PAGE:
Controller 34 then waits for this frame length limit timer to time-out as indicated in a further decision diamond, 90, in FIG. 3C to bring system 23 past the next seven bit pulse periods so as to prevent the possibility of erroneously determining a subsequent bit pulse in the same packet or frame is a start bit pulse. Since the frames have some time separation between them in being transmitted due to awaiting user response input, there is adequate time for the frame length limit timer to time out and leave the system ready to receive the next transmitted frame. Thereafter, controller 34 returns system operation to the flow chart of FIG. 3B to again begin searching for the next low to high optical intensity magnitude transition that will indicate the leading edge of the next bit pulse transmitted.
If, however, controller 34 determines in decision diamond 86 of FIG. 3C that the averaged value of elapsed times in accumulator 36 is less than the accumulated threshold in register 38, indicating that a relatively high optical intensity magnitude has been detected, the leading edge previously detected in decision diamond 77 is confirmed to be that of a bit pulse having the logic value "1". Since the system is operating in the flow chart of FIG. 3C because the frame start flag was noted to be cleared in decision diamond 82 of FIG. 3B, no other bit pulses have been detected for this frame and so this bit pulse is determined to be the start bit for another frame. In that situation, controller 34 directs comparator subsystem 37 to transfer a logical "1" data register 59 and ,through comparator subsystem 37, directs data register 59 to receive this logical value and store it in the first position of that shift register as a frame start bit as indicated in a further activity block, 91, in FIG. 3C. Controller 34 then sets the count value R of a data receptions counter therein to a value of six in a further activity block, 92, for the purpose of determining when six data bits derived from the next six data bit pulses have accumulated in data shift register 59.
Controller 34 then sets the frame start flag in a following activity block, 93, to indicate the start of a frame or data packet. Controller 34 accomplishes this setting of the frame start flag through comparator subsystem 37 in its connection to a further function block, 94, in FIG. 2A representing this frame start flag function.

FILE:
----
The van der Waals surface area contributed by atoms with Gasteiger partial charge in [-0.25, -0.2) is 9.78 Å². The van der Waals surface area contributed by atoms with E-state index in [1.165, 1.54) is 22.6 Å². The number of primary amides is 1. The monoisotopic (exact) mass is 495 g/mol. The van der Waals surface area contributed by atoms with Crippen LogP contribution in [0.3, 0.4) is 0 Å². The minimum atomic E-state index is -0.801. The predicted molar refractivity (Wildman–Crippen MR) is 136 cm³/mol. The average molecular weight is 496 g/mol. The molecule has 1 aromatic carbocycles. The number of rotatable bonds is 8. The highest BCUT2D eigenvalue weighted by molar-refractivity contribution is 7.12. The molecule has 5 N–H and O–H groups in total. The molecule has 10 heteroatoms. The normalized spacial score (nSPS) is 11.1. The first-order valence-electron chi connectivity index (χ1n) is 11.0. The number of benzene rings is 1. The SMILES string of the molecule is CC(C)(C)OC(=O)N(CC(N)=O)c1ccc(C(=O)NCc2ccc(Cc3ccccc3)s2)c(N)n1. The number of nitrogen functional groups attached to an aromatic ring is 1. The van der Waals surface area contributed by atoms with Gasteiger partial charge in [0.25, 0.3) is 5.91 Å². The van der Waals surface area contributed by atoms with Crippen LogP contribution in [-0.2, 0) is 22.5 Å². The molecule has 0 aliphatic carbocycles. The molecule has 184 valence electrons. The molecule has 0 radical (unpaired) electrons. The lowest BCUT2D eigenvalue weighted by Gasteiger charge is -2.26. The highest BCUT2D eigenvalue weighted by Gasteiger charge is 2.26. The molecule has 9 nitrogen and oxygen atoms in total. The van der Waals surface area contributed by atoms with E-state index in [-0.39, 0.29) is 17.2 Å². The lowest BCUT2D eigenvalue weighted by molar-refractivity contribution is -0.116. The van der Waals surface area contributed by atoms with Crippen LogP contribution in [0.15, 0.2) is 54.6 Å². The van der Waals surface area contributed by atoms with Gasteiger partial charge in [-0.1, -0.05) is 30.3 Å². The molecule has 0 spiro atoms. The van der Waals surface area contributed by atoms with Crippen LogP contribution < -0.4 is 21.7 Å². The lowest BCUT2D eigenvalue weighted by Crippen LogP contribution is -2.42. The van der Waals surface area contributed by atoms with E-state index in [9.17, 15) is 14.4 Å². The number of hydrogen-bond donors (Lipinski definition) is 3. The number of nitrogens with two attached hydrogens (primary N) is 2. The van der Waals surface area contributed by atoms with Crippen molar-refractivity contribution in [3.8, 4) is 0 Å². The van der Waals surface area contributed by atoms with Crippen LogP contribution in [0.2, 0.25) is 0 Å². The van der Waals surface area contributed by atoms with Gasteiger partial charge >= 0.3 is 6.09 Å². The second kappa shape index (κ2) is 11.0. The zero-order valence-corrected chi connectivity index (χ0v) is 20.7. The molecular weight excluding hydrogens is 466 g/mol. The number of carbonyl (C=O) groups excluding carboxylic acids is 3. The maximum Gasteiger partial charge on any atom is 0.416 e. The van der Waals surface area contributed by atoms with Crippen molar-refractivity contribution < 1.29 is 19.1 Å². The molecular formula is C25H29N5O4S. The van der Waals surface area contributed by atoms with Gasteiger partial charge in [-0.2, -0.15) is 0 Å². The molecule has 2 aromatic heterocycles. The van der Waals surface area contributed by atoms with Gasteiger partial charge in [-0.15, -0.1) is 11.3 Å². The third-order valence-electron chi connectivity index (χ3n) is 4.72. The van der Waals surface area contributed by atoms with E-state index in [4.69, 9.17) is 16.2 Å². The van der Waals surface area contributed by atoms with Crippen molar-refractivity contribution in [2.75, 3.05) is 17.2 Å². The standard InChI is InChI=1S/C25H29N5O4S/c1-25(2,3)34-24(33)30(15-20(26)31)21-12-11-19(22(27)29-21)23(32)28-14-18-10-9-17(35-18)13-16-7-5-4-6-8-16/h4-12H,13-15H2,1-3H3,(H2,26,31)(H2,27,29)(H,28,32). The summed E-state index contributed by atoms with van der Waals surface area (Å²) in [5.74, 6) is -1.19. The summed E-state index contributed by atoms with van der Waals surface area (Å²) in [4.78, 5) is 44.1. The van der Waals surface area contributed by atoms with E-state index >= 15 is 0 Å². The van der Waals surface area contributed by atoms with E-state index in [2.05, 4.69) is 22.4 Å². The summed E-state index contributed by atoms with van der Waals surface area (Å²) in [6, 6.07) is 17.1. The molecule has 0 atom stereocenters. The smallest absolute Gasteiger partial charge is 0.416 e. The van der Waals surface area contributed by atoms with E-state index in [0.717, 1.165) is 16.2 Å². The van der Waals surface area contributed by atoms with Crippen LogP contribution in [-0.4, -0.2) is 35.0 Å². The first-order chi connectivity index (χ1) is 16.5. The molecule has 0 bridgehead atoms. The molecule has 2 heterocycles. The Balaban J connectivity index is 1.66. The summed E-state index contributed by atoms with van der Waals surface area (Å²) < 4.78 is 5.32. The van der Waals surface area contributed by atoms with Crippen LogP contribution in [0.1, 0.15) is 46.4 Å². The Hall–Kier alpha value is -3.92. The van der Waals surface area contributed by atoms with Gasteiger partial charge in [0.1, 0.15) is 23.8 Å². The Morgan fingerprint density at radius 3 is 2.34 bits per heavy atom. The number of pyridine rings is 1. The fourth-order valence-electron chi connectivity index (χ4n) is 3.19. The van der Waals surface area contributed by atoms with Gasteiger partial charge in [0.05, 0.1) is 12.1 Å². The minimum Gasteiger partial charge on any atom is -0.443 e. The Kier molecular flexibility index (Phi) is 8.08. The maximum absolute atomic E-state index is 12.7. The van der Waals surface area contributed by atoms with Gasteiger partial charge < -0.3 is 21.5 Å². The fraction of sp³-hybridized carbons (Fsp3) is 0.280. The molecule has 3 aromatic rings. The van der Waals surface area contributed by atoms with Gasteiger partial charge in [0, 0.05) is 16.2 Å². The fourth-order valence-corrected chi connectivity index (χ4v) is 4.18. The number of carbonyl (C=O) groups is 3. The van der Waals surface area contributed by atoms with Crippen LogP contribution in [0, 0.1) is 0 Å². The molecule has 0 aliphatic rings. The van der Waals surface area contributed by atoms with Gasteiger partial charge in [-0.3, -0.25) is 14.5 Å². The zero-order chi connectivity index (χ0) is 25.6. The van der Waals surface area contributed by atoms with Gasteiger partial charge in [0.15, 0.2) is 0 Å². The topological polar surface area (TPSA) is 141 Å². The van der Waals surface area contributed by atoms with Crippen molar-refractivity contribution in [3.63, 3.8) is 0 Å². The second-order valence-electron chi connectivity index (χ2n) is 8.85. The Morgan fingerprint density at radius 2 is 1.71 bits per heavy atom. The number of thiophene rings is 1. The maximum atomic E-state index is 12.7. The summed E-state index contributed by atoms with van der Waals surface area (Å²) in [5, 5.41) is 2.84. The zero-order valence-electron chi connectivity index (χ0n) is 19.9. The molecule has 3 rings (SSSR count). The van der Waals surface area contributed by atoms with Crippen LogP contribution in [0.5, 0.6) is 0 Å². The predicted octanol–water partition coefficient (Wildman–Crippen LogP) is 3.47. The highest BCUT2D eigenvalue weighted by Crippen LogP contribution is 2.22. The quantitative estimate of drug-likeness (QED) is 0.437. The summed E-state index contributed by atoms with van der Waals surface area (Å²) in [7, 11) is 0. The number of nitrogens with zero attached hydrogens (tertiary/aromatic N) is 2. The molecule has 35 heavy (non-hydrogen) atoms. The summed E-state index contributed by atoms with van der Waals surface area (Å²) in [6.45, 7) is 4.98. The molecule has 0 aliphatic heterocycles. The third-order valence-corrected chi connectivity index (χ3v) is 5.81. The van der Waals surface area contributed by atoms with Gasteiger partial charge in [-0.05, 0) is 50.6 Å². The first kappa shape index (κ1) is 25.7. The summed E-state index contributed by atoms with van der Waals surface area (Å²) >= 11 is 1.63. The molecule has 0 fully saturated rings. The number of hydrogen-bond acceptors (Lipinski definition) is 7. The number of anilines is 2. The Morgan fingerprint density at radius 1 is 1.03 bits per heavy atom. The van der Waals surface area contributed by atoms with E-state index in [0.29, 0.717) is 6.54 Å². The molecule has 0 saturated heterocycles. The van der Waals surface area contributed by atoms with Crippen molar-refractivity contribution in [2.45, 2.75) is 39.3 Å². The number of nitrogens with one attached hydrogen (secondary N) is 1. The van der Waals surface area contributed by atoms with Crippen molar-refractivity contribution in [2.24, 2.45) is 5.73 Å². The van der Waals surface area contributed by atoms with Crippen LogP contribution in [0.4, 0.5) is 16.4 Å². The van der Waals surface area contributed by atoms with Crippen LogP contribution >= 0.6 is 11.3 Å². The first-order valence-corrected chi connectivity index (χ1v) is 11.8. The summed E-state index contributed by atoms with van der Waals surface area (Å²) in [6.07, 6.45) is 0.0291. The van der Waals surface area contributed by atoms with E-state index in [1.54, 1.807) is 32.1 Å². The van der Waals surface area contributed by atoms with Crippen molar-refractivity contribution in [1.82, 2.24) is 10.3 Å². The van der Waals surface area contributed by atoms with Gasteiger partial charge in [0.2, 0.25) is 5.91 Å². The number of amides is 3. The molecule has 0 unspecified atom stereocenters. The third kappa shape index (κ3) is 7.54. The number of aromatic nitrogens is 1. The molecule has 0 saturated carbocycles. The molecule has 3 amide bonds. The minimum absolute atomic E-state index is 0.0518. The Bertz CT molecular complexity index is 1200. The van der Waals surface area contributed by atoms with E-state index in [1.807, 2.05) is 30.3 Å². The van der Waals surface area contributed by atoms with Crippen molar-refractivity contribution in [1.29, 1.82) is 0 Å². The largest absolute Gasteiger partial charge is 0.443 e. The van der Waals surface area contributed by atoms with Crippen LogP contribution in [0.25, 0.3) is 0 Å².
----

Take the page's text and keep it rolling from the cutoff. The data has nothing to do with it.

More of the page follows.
Controller 34 also initializes and starts the frame length limit eight second timer through comparator subsystem 37 being connected to the frame length limit timer function block 89 in FIG. 2A. This action is indicated in a further activity block, 95, in FIG. 3C. Thereafter, controller 34 returns system operation to the flow chart of FIG. 3B to again begin searching for the next low to high optical intensity magnitude transition which will indicate the leading edge of the next bit pulse transmitted, a bit pulse which will be taken to be a data bit pulse in view of the setting frame start flag in activity block 93.
In the alternative situation at the end of the flow chart in FIG. 3B in which the frame start flag is determined to not be cleared in a determination made in decision diamond 82, this frame start flag is indicating that a start bit pulse has already been determined to have occurred. Thus, the last leading edge of a bit pulse found in decision diamond 77 is that of one of the data bit pulses expected for the current frame or packet of data. In that situation, controller 34 directs system 23 to follow the flow chart set out in FIG. 3D beginning with the balloon designated "C".
Here again, controller 34 first starts the time out of the data bit fraction timer and awaits its completion in just the manner of starting out the start bit fraction timer and awaiting its completion in the flow chart of FIG. 3C. Hence, the designations used in the flow chart of FIG. 3C for the activity block and decision diamond involved in these activities there are used for the corresponding activity block and decision diamond in the flow chart of FIG. 3D but with the addition of a prime mark. Controller 34 again acts through comparator subsystem 37 to initiate this bit fraction timer in function block 84 in FIG. 2A.